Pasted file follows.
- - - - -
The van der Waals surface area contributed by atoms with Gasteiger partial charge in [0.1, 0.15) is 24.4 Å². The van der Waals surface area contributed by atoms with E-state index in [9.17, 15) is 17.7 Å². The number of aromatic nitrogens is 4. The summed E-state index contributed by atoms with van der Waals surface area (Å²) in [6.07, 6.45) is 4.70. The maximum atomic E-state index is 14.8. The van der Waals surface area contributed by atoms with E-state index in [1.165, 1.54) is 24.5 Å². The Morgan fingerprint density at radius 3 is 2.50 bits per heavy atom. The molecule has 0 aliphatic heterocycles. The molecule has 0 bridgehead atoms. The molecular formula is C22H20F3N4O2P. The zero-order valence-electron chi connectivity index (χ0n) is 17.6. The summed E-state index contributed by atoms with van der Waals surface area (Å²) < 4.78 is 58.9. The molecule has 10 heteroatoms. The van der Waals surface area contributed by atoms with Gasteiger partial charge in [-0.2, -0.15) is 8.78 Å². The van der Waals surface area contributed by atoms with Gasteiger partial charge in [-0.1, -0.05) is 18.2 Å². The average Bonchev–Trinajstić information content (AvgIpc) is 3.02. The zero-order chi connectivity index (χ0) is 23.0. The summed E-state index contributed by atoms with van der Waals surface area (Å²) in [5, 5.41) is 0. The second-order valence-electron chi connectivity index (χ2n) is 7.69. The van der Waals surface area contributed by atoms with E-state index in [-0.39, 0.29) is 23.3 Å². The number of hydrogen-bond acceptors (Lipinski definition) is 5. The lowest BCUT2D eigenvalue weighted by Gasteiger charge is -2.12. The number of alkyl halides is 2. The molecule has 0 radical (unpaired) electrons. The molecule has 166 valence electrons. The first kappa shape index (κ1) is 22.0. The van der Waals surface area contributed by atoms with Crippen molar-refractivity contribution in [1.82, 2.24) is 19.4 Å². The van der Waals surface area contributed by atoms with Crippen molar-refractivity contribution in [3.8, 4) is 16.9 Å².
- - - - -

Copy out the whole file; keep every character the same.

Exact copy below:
The van der Waals surface area contributed by atoms with Gasteiger partial charge in [0.1, 0.15) is 24.4 Å². The van der Waals surface area contributed by atoms with E-state index in [9.17, 15) is 17.7 Å². The number of aromatic nitrogens is 4. The summed E-state index contributed by atoms with van der Waals surface area (Å²) in [6.07, 6.45) is 4.70. The maximum atomic E-state index is 14.8. The van der Waals surface area contributed by atoms with E-state index in [1.165, 1.54) is 24.5 Å². The Morgan fingerprint density at radius 3 is 2.50 bits per heavy atom. The molecule has 0 aliphatic heterocycles. The molecule has 0 bridgehead atoms. The molecular formula is C22H20F3N4O2P. The zero-order valence-electron chi connectivity index (χ0n) is 17.6. The summed E-state index contributed by atoms with van der Waals surface area (Å²) < 4.78 is 58.9. The molecule has 10 heteroatoms. The van der Waals surface area contributed by atoms with Gasteiger partial charge in [-0.2, -0.15) is 8.78 Å². The van der Waals surface area contributed by atoms with Gasteiger partial charge in [-0.1, -0.05) is 18.2 Å². The average Bonchev–Trinajstić information content (AvgIpc) is 3.02. The zero-order chi connectivity index (χ0) is 23.0. The summed E-state index contributed by atoms with van der Waals surface area (Å²) in [5, 5.41) is 0. The second-order valence-electron chi connectivity index (χ2n) is 7.69. The van der Waals surface area contributed by atoms with E-state index in [-0.39, 0.29) is 23.3 Å². The number of hydrogen-bond acceptors (Lipinski definition) is 5. The lowest BCUT2D eigenvalue weighted by Gasteiger charge is -2.12. The number of alkyl halides is 2. The molecule has 0 radical (unpaired) electrons. The molecule has 166 valence electrons. The first kappa shape index (κ1) is 22.0. The van der Waals surface area contributed by atoms with Crippen molar-refractivity contribution in [1.82, 2.24) is 19.4 Å². The van der Waals surface area contributed by atoms with Crippen molar-refractivity contribution in [3.8, 4) is 16.9 Å².